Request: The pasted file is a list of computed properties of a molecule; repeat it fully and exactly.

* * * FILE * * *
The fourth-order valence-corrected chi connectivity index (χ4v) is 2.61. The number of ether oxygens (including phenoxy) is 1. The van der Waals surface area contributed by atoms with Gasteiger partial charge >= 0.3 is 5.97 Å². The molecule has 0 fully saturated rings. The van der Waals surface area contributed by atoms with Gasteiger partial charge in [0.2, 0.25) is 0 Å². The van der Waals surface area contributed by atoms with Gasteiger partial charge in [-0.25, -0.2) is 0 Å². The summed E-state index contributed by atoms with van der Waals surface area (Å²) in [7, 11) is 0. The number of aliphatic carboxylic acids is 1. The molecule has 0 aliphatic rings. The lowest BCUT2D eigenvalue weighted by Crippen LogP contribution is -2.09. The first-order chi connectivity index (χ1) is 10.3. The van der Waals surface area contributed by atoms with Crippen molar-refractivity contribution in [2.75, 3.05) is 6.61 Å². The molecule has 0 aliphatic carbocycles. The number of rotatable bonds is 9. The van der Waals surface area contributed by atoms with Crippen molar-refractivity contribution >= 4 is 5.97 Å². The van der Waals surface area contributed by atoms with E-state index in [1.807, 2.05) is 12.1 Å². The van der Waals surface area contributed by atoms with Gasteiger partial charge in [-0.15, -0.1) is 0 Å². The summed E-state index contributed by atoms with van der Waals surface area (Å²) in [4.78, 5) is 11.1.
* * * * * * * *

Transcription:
The fourth-order valence-corrected chi connectivity index (χ4v) is 2.61. The number of ether oxygens (including phenoxy) is 1. The van der Waals surface area contributed by atoms with Gasteiger partial charge >= 0.3 is 5.97 Å². The molecule has 0 fully saturated rings. The van der Waals surface area contributed by atoms with Gasteiger partial charge in [0.2, 0.25) is 0 Å². The van der Waals surface area contributed by atoms with Gasteiger partial charge in [-0.25, -0.2) is 0 Å². The summed E-state index contributed by atoms with van der Waals surface area (Å²) in [7, 11) is 0. The number of aliphatic carboxylic acids is 1. The molecule has 0 aliphatic rings. The lowest BCUT2D eigenvalue weighted by Crippen LogP contribution is -2.09. The first-order chi connectivity index (χ1) is 10.3. The van der Waals surface area contributed by atoms with Crippen molar-refractivity contribution in [2.75, 3.05) is 6.61 Å². The molecule has 0 aliphatic carbocycles. The number of rotatable bonds is 9. The van der Waals surface area contributed by atoms with Crippen molar-refractivity contribution >= 4 is 5.97 Å². The van der Waals surface area contributed by atoms with E-state index in [1.807, 2.05) is 12.1 Å². The van der Waals surface area contributed by atoms with Gasteiger partial charge in [-0.15, -0.1) is 0 Å². The summed E-state index contributed by atoms with van der Waals surface area (Å²) in [4.78, 5) is 11.1.